A new report on the so-called “lockout laws” which restrict alcohol sales in the Sydney CBD and Kings Cross precincts show that assaults have fallen in the target areas, but have increased in surrounding suburbs.
The NSW Bureau of Crime Statistics and Research (BOSCAR) report covers the 61 months before and 32 months since the lockout laws came into effect in February 2014.
It shows that there has been a 48.7% fall in non-domestic assault in the Kings Cross precinct and 12.6% fall in the Sydney CBD since the laws were introduced.
However, in a ring of suburbs bordering those precincts (labelled the proximal displacement areas or PDA), non-domestic assaults initially declined, but have since increased by 11.8%.
Non-domestic assaults also increased by 16.7% in a group of four popular nightspots within easy reach of Kings Cross and Sydney CBD entertainment precincts: Newtown, Coogee, Bondi and Double Bay.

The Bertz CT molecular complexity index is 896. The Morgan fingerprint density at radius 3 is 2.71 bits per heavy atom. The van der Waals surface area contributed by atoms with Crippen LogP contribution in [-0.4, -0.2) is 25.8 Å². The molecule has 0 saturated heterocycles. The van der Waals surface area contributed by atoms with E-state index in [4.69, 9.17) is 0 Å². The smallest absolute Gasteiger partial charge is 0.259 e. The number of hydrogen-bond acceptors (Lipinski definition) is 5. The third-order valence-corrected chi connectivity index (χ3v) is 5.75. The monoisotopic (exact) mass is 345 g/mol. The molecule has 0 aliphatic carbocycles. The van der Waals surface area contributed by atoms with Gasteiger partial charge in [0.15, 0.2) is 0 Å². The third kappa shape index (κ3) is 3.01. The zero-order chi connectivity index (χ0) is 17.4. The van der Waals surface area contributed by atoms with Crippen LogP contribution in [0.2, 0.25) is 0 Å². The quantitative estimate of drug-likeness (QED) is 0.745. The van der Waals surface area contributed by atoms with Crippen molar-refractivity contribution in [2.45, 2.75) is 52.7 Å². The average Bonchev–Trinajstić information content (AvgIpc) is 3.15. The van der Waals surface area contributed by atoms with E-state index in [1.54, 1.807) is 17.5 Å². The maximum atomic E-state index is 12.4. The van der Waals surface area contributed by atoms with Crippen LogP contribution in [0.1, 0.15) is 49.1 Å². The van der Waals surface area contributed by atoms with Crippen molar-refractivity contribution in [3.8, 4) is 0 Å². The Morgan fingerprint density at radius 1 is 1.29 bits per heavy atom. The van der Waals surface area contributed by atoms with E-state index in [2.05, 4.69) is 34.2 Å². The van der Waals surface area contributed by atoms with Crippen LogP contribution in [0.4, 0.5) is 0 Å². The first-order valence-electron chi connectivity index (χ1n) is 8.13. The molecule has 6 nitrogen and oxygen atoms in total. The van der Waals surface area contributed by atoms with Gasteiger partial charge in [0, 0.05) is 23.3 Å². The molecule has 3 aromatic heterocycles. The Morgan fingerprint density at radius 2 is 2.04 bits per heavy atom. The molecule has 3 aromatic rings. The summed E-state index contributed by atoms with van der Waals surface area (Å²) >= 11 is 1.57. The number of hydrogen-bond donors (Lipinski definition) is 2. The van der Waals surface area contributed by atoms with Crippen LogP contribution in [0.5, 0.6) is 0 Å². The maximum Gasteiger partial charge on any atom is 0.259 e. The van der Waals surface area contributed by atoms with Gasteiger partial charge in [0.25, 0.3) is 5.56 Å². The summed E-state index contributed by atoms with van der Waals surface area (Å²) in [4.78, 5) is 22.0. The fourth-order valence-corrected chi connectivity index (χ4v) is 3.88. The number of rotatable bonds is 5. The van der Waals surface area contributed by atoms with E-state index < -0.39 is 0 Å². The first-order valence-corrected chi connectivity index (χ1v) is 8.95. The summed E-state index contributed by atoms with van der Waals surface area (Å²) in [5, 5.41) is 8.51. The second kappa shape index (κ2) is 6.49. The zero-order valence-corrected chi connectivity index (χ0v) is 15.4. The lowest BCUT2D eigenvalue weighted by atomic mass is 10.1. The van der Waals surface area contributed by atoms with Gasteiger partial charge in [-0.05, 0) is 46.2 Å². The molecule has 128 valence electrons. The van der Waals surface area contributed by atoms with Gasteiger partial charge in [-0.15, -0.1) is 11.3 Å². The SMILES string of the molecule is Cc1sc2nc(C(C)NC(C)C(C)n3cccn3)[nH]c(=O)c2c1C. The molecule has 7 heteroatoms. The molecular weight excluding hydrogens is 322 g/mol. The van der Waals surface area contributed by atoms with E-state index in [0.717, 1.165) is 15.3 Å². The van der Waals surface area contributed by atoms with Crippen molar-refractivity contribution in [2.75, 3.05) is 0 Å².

In the rest of NSW, non-domestic assaults continued to decline following the introduction of the lockout laws, but at a slower pace.
BOSCAR Director Dr Don Weatherburn said the full effects of the laws had not yet “played out”, but the decline in assaults in the target areas (Sydney CBD and Kings Cross) was still much larger than the increase in assaults in the displacement areas.